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Quantitative MRI for Analysis of Active Multiple Sclerosis Lesions without Gadolinium-Based Contrast Agent
Linköping University, Center for Medical Image Science and Visualization (CMIV). Linköping University, Faculty of Medicine and Health Sciences. Linköping University, Department of Medical and Health Sciences, Division of Radiological Sciences.ORCID iD: 0000-0002-8857-5698
Linköping University, Department of Clinical and Experimental Medicine, Division of Neuro and Inflammation Science. Linköping University, Faculty of Medicine and Health Sciences.
Region Östergötland, Center for Surgery, Orthopaedics and Cancer Treatment, Department of Radiation Physics. Linköping University, Center for Medical Image Science and Visualization (CMIV). Linköping University, Faculty of Medicine and Health Sciences. Linköping University, Department of Medical and Health Sciences, Division of Radiological Sciences.
Linköping University, Department of Clinical and Experimental Medicine, Division of Neuro and Inflammation Science. Linköping University, Faculty of Medicine and Health Sciences. Region Östergötland, Center for Diagnostics, Department of Clinical Immunology and Transfusion Medicine.
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2016 (English)In: American Journal of Neuroradiology, ISSN 0195-6108, E-ISSN 1936-959X, Vol. 37, no 1, p. 94-100Article in journal (Refereed) Published
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Text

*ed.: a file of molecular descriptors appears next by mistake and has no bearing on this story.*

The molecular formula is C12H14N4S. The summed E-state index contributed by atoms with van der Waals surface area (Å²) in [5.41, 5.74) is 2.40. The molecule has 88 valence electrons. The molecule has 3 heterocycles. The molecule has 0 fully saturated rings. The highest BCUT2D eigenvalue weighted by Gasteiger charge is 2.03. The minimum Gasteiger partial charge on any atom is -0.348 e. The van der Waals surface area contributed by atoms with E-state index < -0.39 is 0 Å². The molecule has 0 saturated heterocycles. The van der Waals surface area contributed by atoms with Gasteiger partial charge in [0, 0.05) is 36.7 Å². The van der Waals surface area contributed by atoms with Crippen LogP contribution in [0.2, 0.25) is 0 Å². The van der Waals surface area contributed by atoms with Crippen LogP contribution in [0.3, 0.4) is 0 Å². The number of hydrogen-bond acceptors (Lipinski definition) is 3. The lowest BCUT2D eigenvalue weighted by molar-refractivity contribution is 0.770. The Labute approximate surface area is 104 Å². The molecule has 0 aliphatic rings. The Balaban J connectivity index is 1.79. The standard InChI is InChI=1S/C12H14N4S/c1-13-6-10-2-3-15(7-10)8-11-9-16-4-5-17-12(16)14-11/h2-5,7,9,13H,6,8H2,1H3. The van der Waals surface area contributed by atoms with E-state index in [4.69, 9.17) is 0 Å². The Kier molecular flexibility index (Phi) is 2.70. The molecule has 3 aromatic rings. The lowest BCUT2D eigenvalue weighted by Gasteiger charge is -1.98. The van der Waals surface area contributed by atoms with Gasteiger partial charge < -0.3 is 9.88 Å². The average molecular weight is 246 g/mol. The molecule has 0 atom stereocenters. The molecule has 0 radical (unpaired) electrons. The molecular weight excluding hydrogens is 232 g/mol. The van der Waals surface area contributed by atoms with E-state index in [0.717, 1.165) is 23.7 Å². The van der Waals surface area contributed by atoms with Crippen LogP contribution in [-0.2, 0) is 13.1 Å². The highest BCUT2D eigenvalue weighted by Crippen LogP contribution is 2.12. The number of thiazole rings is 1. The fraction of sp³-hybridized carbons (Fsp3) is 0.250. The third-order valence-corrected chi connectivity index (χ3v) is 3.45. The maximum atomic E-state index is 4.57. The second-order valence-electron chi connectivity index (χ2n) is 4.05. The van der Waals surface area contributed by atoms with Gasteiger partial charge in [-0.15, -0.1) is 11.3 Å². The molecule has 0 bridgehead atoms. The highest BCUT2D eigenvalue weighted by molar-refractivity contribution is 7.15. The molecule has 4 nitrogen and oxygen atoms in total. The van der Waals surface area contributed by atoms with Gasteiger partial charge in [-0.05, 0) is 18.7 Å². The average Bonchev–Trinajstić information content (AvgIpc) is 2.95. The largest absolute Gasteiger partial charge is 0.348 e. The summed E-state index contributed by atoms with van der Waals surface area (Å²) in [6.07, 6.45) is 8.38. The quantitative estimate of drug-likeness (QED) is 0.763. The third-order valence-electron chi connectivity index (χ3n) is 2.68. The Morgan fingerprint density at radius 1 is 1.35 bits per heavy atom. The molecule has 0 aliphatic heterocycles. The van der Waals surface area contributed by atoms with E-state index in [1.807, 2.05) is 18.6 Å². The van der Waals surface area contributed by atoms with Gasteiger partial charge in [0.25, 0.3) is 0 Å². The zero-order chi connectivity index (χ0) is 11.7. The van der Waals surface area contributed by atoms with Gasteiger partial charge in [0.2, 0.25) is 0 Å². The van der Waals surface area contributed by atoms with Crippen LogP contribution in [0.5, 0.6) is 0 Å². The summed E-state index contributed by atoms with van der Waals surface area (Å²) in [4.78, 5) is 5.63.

Abstract [en]

BACKGROUND AND PURPOSE: Contrast-enhancing MS lesions are important markers of active inflammation in the diagnostic work-up of MS and in disease monitoring with MR imaging. Because intravenous contrast agents involve an expense and a potential risk of adverse events, it would be desirable to identify active lesions without using a contrast agent. The purpose of this study was to evaluate whether pre-contrast injection tissue-relaxation rates and proton density of MS lesions, by using a new quantitative MR imaging sequence, can identify active lesions. MATERIALS AND METHODS: Forty-four patients with a clinical suspicion of MS were studied. MR imaging with a standard clinical MS protocol and a quantitative MR imaging sequence was performed at inclusion (baseline) and after 1 year. ROIs were placed in MS lesions, classified as nonenhancing or enhancing. Longitudinal and transverse relaxation rates, as well as proton density were obtained from the quantitative MR imaging sequence. Statistical analyses of ROI values were performed by using a mixed linear model, logistic regression, and receiver operating characteristic analysis. RESULTS: Enhancing lesions had a significantly (P < .001) higher mean longitudinal relaxation rate (1.22 0.36 versus 0.89 +/- 0.24), a higher mean transverse relaxation rate (9.8 +/- 2.6 versus 7.4 +/- 1.9), and a lower mean proton density (77 +/- 11.2 versus 90 +/- 8.4) than nonenhancing lesions. An area under the receiver operating characteristic curve value of 0.832 was obtained. CONCLUSIONS: Contrast-enhancing MS lesions often have proton density and relaxation times that differ from those in nonenhancing lesions, with lower proton density and shorter relaxation times in enhancing lesions compared with nonenhancing lesions.

Place, publisher, year, edition, pages
AMER SOC NEURORADIOLOGY , 2016. Vol. 37, no 1, p. 94-100
National Category
Clinical Medicine
Identifiers
URN: urn:nbn:se:liu:diva-124482DOI: 10.3174/ajnr.A4501ISI: 000367466500019PubMedID: 26471751OAI: oai:DiVA.org:liu-124482DiVA: diva2:899706
Note

Funding Agencies|National Science and Engineering Research Council; University of Linkoping; University Hospital Research Funds

Available from: 2016-02-02 Created: 2016-02-01 Last updated: 2017-11-16
In thesis
1. Clinical Applications of Synthetic MRI of the Brain
Open this publication in new window or tab >>Clinical Applications of Synthetic MRI of the Brain
2017 (English)Doctoral thesis, comprehensive summary (Other academic)